When I was twenty-two years old, my Grannie called me fat. We were discussing clothes, maybe my bra size or upcoming wedding dress size or something like that. And that’s when she said it.
“You’re supposed to wait until you’re married and have kids to get fat. You’re not supposed to be fat before you even get married.”
I was 125 pounds and a size six.
I probably met her criticisms and judgments with silence as usual. But let’s be clear. I cared about what she said. She was my Grannie and as far as I knew, she’d experienced more than I had about how women were supposed to look and act.
After that day I obsessed about my weight. I read up on how to lose pounds.
One popular way in the 90s was to count calories. So, I counted. I ate no more than 1200 calories per day. That meant I usually had a baked potato or salad for lunch.
Five times a week, I popped in a Donna Richardson tape and sweated to old Motown hits in Dwight’s apartment. By the time, our wedding date rolled around, I was an abnormal 100 pounds and wore a size one. Even in my youth, I’d never been so small.
On our honeymoon, I ate all the tacos and drank all the Margaritas. Subconsciously, I was married, and according to Grannie had a license to get fat. I returned to a size considered normal for me.
Years later, both of our daughters visited Dwight’s parents, whom they affectionately call nana and papa.
Although I’d already been briefed about the trip’s happenings, I asked the obligatory question anyway, “How was your visit?”
Desi spoke up. “It was okay, but Nana just kept calling Kesi fat.”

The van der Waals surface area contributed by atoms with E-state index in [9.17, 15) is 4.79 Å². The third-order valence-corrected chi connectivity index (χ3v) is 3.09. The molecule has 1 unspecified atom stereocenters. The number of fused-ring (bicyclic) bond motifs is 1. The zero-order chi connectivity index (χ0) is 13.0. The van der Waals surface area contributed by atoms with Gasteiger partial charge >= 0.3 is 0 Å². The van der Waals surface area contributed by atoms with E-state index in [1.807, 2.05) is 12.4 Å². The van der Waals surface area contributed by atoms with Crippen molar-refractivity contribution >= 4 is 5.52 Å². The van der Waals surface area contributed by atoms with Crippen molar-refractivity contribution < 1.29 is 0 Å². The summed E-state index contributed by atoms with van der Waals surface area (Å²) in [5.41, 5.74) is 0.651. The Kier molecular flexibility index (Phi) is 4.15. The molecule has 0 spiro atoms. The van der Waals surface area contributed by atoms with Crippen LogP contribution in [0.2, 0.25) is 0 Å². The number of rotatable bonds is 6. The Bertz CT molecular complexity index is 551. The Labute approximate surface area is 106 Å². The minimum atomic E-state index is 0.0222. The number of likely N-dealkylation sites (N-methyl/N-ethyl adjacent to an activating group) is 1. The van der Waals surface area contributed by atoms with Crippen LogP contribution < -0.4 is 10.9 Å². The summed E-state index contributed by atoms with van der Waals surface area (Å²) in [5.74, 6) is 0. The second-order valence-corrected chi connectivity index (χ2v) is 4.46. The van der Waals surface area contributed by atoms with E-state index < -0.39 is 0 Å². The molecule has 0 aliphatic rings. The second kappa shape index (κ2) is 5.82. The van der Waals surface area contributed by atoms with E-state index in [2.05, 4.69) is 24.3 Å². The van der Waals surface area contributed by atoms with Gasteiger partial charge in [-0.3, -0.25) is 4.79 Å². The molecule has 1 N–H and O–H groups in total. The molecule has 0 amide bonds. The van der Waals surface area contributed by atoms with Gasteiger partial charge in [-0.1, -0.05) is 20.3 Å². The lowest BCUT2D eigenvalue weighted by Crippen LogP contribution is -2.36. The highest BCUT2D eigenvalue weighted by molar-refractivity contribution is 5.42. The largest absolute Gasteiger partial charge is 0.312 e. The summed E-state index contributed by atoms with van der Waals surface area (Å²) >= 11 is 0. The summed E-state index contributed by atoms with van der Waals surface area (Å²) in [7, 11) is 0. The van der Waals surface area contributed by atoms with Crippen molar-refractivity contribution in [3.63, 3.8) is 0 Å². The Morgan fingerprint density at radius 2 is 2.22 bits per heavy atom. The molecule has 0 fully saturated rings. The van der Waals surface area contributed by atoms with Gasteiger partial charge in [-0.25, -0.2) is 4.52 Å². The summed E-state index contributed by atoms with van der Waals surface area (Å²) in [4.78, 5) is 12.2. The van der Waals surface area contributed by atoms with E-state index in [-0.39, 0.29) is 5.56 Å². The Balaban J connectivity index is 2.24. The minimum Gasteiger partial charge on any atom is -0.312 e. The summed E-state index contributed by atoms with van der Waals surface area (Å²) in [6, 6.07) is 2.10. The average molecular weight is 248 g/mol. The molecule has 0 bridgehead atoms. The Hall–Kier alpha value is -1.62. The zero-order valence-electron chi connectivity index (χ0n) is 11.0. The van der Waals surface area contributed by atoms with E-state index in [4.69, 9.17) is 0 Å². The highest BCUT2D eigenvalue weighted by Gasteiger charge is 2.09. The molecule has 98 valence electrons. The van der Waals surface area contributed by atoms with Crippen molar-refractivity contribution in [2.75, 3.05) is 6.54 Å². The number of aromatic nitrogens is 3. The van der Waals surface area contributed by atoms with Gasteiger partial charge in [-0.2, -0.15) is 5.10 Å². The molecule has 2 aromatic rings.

It was true. She’d ridiculed Kesi’s nine-year-old frame the entire two weeks and actually used the word, fat. Though she never said a word about the incident, weeks after Kesi returned home, she ate less. I could tell she was affected.
Consequently, I sprung into “save my daughter” mode and insisted on having a conversation with Nana. But as I reflect, I’m not entirely sure if I was protecting my daughter, or if I was just triggered. Was my twenty-two year-old self projecting my own past hurts onto the situation? Was I speaking to Kesi’s Nana or saying what I wished I could have to my own grandmother a decade prior?
My point for sharing this is twofold. First of all, I think we ought to do better about how we speak to and about our daughters, sisters, nieces, cousins, and goddaughters. Whether they admit it or not, they look up to us as ways to be in the world. Because of that situation, I rarely comment on others’ weight gain, especially not my own daughters’.
Secondly, the more I try to be conscious about how I interact in the world, the harder I believe it is. While I do subscribe to everyone being him or herself, it also seems to be worthwhile to try as much as possible to first be aware of our insecurities and pasts, and then try as much as possible not to project those onto someone else.
I’d love to hear what you think.